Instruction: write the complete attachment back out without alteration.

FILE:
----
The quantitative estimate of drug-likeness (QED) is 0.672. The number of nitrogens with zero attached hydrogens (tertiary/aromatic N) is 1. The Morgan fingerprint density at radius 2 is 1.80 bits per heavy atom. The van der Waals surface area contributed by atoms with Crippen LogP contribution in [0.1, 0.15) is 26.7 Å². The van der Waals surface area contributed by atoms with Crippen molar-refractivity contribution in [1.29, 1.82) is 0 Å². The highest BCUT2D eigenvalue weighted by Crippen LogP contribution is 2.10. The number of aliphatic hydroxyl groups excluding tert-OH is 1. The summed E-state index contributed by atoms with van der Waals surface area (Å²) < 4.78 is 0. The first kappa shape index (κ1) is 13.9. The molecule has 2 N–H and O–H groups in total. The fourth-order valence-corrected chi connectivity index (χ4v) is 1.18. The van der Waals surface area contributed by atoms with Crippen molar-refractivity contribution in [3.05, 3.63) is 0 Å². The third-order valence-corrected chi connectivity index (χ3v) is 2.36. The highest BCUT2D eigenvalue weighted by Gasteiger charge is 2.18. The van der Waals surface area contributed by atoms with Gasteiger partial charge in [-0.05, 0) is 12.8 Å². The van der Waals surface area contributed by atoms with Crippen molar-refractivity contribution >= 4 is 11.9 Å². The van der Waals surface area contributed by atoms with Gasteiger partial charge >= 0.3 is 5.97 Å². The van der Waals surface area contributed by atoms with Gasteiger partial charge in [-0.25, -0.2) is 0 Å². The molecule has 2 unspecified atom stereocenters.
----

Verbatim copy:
The quantitative estimate of drug-likeness (QED) is 0.672. The number of nitrogens with zero attached hydrogens (tertiary/aromatic N) is 1. The Morgan fingerprint density at radius 2 is 1.80 bits per heavy atom. The van der Waals surface area contributed by atoms with Crippen LogP contribution in [0.1, 0.15) is 26.7 Å². The van der Waals surface area contributed by atoms with Crippen molar-refractivity contribution in [1.29, 1.82) is 0 Å². The highest BCUT2D eigenvalue weighted by Crippen LogP contribution is 2.10. The number of aliphatic hydroxyl groups excluding tert-OH is 1. The summed E-state index contributed by atoms with van der Waals surface area (Å²) < 4.78 is 0. The first kappa shape index (κ1) is 13.9. The molecule has 2 N–H and O–H groups in total. The fourth-order valence-corrected chi connectivity index (χ4v) is 1.18. The van der Waals surface area contributed by atoms with Crippen molar-refractivity contribution in [3.05, 3.63) is 0 Å². The third-order valence-corrected chi connectivity index (χ3v) is 2.36. The highest BCUT2D eigenvalue weighted by Gasteiger charge is 2.18. The van der Waals surface area contributed by atoms with Gasteiger partial charge in [-0.05, 0) is 12.8 Å². The van der Waals surface area contributed by atoms with Crippen molar-refractivity contribution >= 4 is 11.9 Å². The van der Waals surface area contributed by atoms with Gasteiger partial charge >= 0.3 is 5.97 Å². The van der Waals surface area contributed by atoms with Gasteiger partial charge in [-0.25, -0.2) is 0 Å². The molecule has 2 unspecified atom stereocenters.